I must stress is that the phrase "equal with God" is not spoken by the Jews; it is John's explanatory statement. God knew the minds of the Jews, and God inspired John to explain what the Jews meant when they accused Jesus of claiming God as his own Father, i.e., "making Himself equal with God." "Making Himself equal with God," is appositional to "saying God is his own Father." This view is commonplace among commentators and grammarians, including the McGrath and Harvey. McGrath goes so far as to creatively retranslate John 5:18 to avoid what he acknowledges is the consensus view and the negative implications of that view for his position (McGrath, Jesus and the Constraints of History, p. 88).

The Jews sought to kill Jesus for what they perceived to be blasphemy. While it is possible that the Jews would have thought someone claiming to be God's agent who really wasn't was blasphemous, there is little evidence to support this idea. For example, nowhere in Darrell Bock's extensive study (see above) does he suggest that 'blasphemy' can be so tightly defined. Nor is there evidence that words or actions against God's agent were considered blasphemous because the offender failed to honor the agent just as he honored God. In fact, his examples are all verbal insults hurled against God's people or their leaders, which were perceived as attacks against God Himself, not refusal to give even unequal honor.

On the contrary, regarding oneself as ontologically equal with God was regarded as blasphemy of the highest order, as we shall see.

Since Harvey and McGrath are comfortable leaving the Bible to establish what they think represents common Jewish thinking in NT times, I will do so as well. In 2 Maccabees 9:12 we read the following cry of remorse from a cursed Antiochus:

"And when he could not endure his own stench, he uttered these words: "It is right to be subject to God, and no mortal should think that he is equal to God."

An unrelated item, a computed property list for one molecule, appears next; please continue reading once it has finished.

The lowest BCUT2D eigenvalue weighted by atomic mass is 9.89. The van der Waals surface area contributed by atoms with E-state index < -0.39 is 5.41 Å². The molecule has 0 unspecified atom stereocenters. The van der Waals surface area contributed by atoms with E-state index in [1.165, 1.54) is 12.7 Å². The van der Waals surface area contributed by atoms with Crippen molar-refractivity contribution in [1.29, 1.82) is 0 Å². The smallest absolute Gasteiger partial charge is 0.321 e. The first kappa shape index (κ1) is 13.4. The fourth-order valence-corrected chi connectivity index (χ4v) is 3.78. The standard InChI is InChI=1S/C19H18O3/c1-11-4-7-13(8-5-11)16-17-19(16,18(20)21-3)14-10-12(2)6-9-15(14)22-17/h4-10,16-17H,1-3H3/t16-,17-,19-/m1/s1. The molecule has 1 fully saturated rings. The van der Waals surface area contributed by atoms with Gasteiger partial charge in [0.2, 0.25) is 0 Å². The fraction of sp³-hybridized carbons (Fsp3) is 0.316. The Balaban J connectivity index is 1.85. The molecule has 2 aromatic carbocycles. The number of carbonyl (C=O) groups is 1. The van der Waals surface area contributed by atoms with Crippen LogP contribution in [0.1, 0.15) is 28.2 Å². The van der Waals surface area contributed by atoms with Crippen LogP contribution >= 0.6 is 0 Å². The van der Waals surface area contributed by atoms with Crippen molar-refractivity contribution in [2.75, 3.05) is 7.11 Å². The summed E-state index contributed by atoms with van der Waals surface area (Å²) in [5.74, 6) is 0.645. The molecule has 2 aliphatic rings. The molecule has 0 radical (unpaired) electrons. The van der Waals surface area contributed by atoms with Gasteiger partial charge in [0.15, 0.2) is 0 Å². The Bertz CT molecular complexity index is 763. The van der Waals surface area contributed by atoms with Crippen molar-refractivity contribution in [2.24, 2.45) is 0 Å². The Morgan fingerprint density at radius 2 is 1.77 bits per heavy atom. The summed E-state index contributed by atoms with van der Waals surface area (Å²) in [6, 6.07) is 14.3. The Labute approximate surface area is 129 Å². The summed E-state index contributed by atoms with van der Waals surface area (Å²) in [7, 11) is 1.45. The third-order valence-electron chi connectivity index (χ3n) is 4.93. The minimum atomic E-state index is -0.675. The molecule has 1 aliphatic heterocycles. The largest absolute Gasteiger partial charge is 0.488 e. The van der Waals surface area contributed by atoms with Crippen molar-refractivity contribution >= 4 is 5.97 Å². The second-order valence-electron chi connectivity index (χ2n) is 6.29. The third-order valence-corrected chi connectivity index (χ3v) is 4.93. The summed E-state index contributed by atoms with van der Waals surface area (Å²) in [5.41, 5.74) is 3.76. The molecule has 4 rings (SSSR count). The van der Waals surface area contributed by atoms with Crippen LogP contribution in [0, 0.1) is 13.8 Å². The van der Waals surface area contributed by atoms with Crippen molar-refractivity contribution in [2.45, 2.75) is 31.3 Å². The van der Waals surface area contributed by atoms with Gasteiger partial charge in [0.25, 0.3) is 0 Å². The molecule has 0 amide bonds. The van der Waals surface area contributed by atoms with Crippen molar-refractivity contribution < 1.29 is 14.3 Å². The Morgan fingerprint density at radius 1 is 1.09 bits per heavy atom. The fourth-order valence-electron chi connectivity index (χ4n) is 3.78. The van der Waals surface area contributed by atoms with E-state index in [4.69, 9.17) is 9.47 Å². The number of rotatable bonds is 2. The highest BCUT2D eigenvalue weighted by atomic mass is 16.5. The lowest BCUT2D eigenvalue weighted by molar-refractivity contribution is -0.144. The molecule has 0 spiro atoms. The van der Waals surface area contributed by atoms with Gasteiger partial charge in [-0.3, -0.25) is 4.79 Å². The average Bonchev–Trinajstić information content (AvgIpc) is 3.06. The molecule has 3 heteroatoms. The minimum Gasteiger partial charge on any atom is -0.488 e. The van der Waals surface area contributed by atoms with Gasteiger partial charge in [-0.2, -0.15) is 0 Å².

That Antiochus did not merely regard himself as God's principal agent is clear from the context:

"He who had just been thinking that he could command the waves of the sea, in his superhuman arrogance, and imagining that he could weigh the high mountains in a balance" (2 Maccabees, 9:8). Antiochus was claiming divine power and authority, tantamount to ontological equality with God. And in verse 28, he is called "blasphemer."

The explicit reference to divinity, here, is ISOQEOS (which the classical Greek lexicon LSJ renders: "equal to the gods"). I've consulted several standard translations of 2 Maccabees with these results:

RSV: "Equal to God"
Bartlett: "Equal to him [God]"
Tedesche: "God's equal"

The verbal similarity to John 5 is obvious, and has been recognized by Hurtado, Bock, Meeks, and Harvey. Indeed, in Jesus and the Constraints of History (page 170), Harvey cites the Jews' accusations in John 5:18 and says that claiming equality with God was "blasphemous." But on page 171, he references 2 Maccabees 9:12! He actually agrees that the Jews understood Jesus to be claiming ontological equality. He believes Jesus answers the Jews by claiming merely to be God's agent, but he acknowledges the very point I have been raising. I'm not sure how Harvey can, on the one hand, agree that "equal with God" connotes ontological equality and is John's explanation of what "claiming God as his own Father" means in John 5, and on the other, claim that 'Son of God' was not blasphemous. It would seem a contradiction in his argument.

In the Decalogue 61, Philo calls "impious" those who would honor a creature equally with God, comparing them to those would would honor a viceroy equally with a King. This statement not only supports the idea that equality with God could include ontology, but also that agency does not require even functional equality in the way Harvey and McGrath argue.

In evaluating the "Christ as Agent" claims of scholars and anti-Trinitarian apologists, we must first determine if there is any basis in history for someone claiming to be God's agent, and being accused of blasphemy the way those claiming ontological equality with God were. We can speculate that such would have been the case, but the fact is that no prior agents of God ever claimed what Jesus was claiming. None ever claimed to work on the Sabbath just as their own Father was working (John 5:17); none claimed that God showed them everything He does (John 5:20); none claimed to do everything the Father showed them, and in the same manner (John 5:19); none claimed that believers must honor the 'agent' just as they honor the Father, and not to honor the 'agent' was not honoring God Himself (John 5:23). These are stupendous claims! Even Harvey says that Jesus is the agent par-excellence, the Son of the Sender. The reason a Son was the perfect envoy in the Jewish culture, was not only because the son was loved by the father, but because the son was the perfect representation of his father (Hebrews 1:3), his own son and heir - ontologically equal with his father (e.g., Colossians 2:9), but under the Father's authority.

As Harvey asks, "how far can we take this idea of agency?" How far, indeed?